West also thinks that the TOB is revolutionary as an antidote to the sexual "repression" from which "generations of Catholics" have suffered. That may well have been true of many Catholics prior to Vatican II, but as Eden notes, it can hardly be said about the majority of Catholics since then. The vision of human sexuality that Humanae Vitae presented has been widely rejected in favor of a contraceptive mentality among Catholics themselves. In view of that, it's a real problem that West virtually ignores HV's exhortation to "self-mastery," which it was an important part of the TOB to explicate. As a whole, West's presentation violates the "hermeneutic of continuity" that must be pursued if progressive and traditionalist critiques of Humanae Vitae, which represent their own hermeneutics of discontinuity, are not to be justified. That's not what West intended, but that's what his execution entails.

This is not to say that I think Eden herself gets that broader issue quite right either. She writes:
In the long run, perhaps the most damaging aspect of West’s presentation may be his
assertion that John Paul II’s teachings are “revolutionary,” thereby teaching that the Church’s
sacred deposit of faith is not fully contained in Scripture and Tradition, but, rather, progresses
with the passage of time—like a pubescent child that “still has a good deal of maturing ahead ...and a good deal of ‘growing pains.’” The memory of the dissent from Humanae Vitae, which was prompted largely by contraception advocates’ dashed expectations that the encyclical would alter official teachings, should serve as a warning against suggesting to the faithful that the Church’s doctrine keeps pace with changing times (p 73).
I don't hear West saying, and I don't think his arguments commit him to saying, that the TOB was introducing truths that were not at least materially contained in the deposit of faith from the beginning. Properly understood, authentic development of doctrine merely makes formally explicit what has always been materially present in the deposit. That's what I believe the TOB was doing, and I see no evidence that West would deny that. The difficulty is not with his general idea about the development of doctrine, but rather with his imperfect understanding of the TOB's content. West makes JP2 appear to say things contrary to the tradition of the Church, even though neither man intended that. But West's metaphor of the Church moving from childhood to adolescence on the matter of sexuality, though perhaps sloppily applied, can be understood to apply to the Church's understanding of the deposit rather than to the deposit itself.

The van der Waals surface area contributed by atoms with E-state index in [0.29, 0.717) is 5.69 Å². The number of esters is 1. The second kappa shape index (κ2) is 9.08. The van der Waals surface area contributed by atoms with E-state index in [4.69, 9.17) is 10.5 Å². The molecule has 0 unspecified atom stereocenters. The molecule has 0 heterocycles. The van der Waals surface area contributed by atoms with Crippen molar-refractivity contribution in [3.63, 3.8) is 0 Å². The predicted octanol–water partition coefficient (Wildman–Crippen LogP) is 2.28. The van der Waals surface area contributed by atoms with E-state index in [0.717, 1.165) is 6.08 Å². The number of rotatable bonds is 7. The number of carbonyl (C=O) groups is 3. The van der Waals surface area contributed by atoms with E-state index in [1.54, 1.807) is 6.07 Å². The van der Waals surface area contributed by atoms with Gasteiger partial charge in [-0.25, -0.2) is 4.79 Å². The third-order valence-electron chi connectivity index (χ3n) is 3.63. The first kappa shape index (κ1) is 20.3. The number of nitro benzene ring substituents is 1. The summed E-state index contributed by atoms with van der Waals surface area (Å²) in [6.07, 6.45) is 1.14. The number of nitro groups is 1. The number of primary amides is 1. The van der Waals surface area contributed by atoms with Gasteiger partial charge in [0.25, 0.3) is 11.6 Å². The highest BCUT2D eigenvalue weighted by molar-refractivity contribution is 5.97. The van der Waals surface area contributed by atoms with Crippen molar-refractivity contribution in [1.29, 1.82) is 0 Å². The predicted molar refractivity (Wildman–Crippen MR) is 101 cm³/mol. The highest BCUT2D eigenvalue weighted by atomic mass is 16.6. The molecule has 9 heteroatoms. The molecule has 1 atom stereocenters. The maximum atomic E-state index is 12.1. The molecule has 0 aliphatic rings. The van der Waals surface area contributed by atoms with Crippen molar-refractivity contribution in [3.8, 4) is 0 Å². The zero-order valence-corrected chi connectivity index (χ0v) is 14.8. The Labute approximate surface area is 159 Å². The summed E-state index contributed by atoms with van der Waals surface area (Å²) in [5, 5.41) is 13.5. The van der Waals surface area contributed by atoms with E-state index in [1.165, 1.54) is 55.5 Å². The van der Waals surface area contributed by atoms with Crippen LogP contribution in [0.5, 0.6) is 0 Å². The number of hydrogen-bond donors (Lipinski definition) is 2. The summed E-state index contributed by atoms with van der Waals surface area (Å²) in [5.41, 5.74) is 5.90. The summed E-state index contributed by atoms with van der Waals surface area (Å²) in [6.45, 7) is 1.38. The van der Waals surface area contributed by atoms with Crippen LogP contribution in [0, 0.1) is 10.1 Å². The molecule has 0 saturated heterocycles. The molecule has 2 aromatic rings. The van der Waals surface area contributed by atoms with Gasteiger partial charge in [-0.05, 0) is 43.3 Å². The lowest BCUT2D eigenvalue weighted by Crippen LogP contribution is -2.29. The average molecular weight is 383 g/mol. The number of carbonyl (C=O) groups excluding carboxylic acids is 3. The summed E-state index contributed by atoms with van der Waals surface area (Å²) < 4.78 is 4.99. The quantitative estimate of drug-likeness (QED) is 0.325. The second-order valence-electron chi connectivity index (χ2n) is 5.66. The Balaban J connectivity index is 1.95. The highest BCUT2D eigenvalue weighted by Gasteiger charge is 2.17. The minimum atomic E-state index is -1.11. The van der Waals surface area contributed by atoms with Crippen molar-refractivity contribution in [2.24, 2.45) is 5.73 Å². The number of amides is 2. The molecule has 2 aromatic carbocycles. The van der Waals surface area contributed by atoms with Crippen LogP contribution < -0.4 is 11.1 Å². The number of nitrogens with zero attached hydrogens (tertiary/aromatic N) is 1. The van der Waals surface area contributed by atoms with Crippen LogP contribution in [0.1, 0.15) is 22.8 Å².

Unfortunately, West does not concern himself with such subtleties. Worse, his vision of the TOB is blinkered in comparison with that of JP2 himself. The wider context of the Pope's voluminous output shows that he makes far more allowance for the role of redemptive suffering in marriage, including conjugal sexuality, than does West, who virtually ignores the issue in favor of arguing that our relationship with Christ is "always" mediated through "sexual desire" and "intercourse." The charge that he oversexualizes spirituality is justified. In fact, a healthy conjugal sexuality should be seen as a real symbol of God's relationship with his people, but that entails self-restraint at least as often as it entails intercourse.

Accordingly, Eden's most constructive suggestion is to urge that West's approach incorporate "Mystical Body theology" especially in the "experience of brokenness," about which West says very little. There has to be a via media between seeing sex primarily as a danger to the soul and seeing it as the preferred medium for our divinization in Christ. Sexual desire, intercourse, and continence, each in their proper circumstances and order, need to be seen as expressions of a married couple's mutual self-gift, i.e. their sacramental love.

The issues raised by the TOB require more profound meditation than West has given them. That kind of meditation has been seen hitherto only in a rather narrow academic circle of Catholics. Once Eden's thesis is re-written as a book aimed at a general audience, the meditation can spread in earnest.